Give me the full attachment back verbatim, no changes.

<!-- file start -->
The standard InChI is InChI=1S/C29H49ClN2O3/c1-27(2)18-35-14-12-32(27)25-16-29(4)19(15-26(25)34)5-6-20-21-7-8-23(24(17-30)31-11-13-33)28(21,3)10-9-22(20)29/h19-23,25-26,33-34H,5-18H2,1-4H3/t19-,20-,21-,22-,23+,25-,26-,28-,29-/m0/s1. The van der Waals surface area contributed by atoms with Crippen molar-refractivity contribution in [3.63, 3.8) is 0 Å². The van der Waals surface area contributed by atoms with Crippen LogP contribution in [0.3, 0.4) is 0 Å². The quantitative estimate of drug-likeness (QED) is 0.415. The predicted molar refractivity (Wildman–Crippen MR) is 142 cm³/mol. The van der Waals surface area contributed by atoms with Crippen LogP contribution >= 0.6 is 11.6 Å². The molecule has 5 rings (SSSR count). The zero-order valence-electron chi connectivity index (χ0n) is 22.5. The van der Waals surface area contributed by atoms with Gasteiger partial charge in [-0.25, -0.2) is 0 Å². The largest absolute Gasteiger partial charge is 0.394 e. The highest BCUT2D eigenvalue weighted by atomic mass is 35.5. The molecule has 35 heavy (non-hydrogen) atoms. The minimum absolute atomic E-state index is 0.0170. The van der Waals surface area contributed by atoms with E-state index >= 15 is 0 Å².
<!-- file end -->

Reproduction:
The standard InChI is InChI=1S/C29H49ClN2O3/c1-27(2)18-35-14-12-32(27)25-16-29(4)19(15-26(25)34)5-6-20-21-7-8-23(24(17-30)31-11-13-33)28(21,3)10-9-22(20)29/h19-23,25-26,33-34H,5-18H2,1-4H3/t19-,20-,21-,22-,23+,25-,26-,28-,29-/m0/s1. The van der Waals surface area contributed by atoms with Crippen molar-refractivity contribution in [3.63, 3.8) is 0 Å². The van der Waals surface area contributed by atoms with Crippen LogP contribution in [0.3, 0.4) is 0 Å². The quantitative estimate of drug-likeness (QED) is 0.415. The predicted molar refractivity (Wildman–Crippen MR) is 142 cm³/mol. The van der Waals surface area contributed by atoms with Crippen LogP contribution >= 0.6 is 11.6 Å². The molecule has 5 rings (SSSR count). The zero-order valence-electron chi connectivity index (χ0n) is 22.5. The van der Waals surface area contributed by atoms with Gasteiger partial charge in [-0.25, -0.2) is 0 Å². The largest absolute Gasteiger partial charge is 0.394 e. The highest BCUT2D eigenvalue weighted by atomic mass is 35.5. The molecule has 35 heavy (non-hydrogen) atoms. The minimum absolute atomic E-state index is 0.0170. The van der Waals surface area contributed by atoms with E-state index >= 15 is 0 Å².